The City of Edmonton’s new app designed to give safety and traffic alerts for drivers is less than a month old but before its success can even be measured, some app developers from Quebec are saying the price the city paid was far too high.
“First, the design is absolutely horrible,” Nagib Elmansouri said Wednesday. “I think the taxpayer got ripped off.”
Edmonton drivers have been able to use the Edmonton SmartTravel App since Sept. 12 in order to get alerts about everything from speed limit changes, approaching school zones, weather-related hazards and traffic disruptions.
Elmansouri is speaking out about the city’s app because he and four friends came up with an app called Camarad, which is being launched in Alberta’s capital.
He said his decision was based on the large amount of complaints from Edmontonians he’d read about photo-radar traps across the city.
“Your city is very aggressive, so we decided that we can make it available across the country and Edmonton was the first spot where we wanted to implement our application.”
The city’s app cost $250,000 to develop and was paid for by revenues generated from traffic tickets. But the Quebec developers behind their own new crowd-sourcing photo radar app say theirs works better and they were able to make their vision a reality for less than $1,000.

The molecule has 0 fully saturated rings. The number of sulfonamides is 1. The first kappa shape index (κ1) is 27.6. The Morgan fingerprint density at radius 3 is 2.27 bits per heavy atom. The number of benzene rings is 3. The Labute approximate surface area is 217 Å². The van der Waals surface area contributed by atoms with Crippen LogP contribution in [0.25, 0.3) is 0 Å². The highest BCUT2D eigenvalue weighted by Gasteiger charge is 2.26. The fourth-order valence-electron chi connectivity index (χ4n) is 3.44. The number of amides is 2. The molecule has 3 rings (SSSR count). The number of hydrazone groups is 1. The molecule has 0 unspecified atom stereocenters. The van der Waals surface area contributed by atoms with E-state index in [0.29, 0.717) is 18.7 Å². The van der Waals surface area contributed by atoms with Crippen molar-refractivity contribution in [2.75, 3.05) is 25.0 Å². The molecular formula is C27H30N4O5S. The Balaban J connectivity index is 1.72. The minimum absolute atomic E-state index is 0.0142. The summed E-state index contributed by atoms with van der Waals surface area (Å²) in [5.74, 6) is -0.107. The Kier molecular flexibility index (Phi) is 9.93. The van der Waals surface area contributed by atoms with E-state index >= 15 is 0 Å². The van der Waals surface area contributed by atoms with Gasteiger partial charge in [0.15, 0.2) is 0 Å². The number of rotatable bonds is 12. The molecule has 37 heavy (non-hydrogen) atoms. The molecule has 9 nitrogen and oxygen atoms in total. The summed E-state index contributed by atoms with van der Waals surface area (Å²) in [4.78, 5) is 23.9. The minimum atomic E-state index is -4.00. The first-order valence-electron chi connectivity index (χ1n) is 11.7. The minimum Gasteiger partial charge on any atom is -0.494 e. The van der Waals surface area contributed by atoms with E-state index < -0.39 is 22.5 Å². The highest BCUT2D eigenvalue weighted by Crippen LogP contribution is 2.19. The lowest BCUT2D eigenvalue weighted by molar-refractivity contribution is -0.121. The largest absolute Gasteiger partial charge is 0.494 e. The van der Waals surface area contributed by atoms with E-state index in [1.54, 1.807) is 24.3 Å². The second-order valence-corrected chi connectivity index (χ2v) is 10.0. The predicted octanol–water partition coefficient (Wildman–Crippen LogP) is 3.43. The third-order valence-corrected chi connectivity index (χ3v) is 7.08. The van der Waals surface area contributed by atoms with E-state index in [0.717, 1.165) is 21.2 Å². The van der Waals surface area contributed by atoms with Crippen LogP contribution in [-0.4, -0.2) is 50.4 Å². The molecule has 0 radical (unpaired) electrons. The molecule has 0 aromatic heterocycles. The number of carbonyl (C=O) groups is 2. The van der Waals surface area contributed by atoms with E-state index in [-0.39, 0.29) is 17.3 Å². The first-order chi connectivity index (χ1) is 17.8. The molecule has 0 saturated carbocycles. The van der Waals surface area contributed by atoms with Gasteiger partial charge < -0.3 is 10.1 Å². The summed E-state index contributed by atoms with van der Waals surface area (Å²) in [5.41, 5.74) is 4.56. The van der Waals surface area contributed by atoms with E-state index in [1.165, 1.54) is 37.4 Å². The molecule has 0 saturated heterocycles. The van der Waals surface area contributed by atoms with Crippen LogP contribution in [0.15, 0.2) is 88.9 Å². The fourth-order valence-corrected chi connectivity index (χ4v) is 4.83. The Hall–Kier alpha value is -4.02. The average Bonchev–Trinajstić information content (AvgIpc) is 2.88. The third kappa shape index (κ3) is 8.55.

“Small apples and big oranges maybe,” Gerry Shimko with the City of Edmonton’s Department of Traffic Safety said when asked if the Quebec-developed app does some of the same things. “It’s certainly a lot different.”
The city says while the Quebec app may be significantly cheaper, it isn’t nearly as sophisticated as the one being used in Edmonton. They say it not only warns drivers about road issues, but can also extract data from users to determine how effective the app is and where tweaks can be made.
“What we’re trying to do is look at the messaging and verbal warnings and see if there’s a corresponding driver behavioral change,” Shimko added.
He also pointed out the city’s app has won an international award for its design and that while he thinks the city’s app is better, he welcomes the Quebec app’s presence in the city as well.
“What they’re doing is providing a service and trying to keep people from speeding in areas which are obviously idenitified as high-risk because of the enforcement activity,” Shimko said. “So at the end of the day, I think we’re all going to benefit from working together on this.”
Elmansouri suggests the city app is just another example of wasteful government spending, something he says people in Quebec have to put up with as well.
“I think they got ripped off and I think that money could have been used for something else in your city.”
-With files from Kent Morrison
Watch below: On April 26, 2016, Emily Mertz previewed the forthcoming travel app aimed at making Edmonton’s city streets a little safer.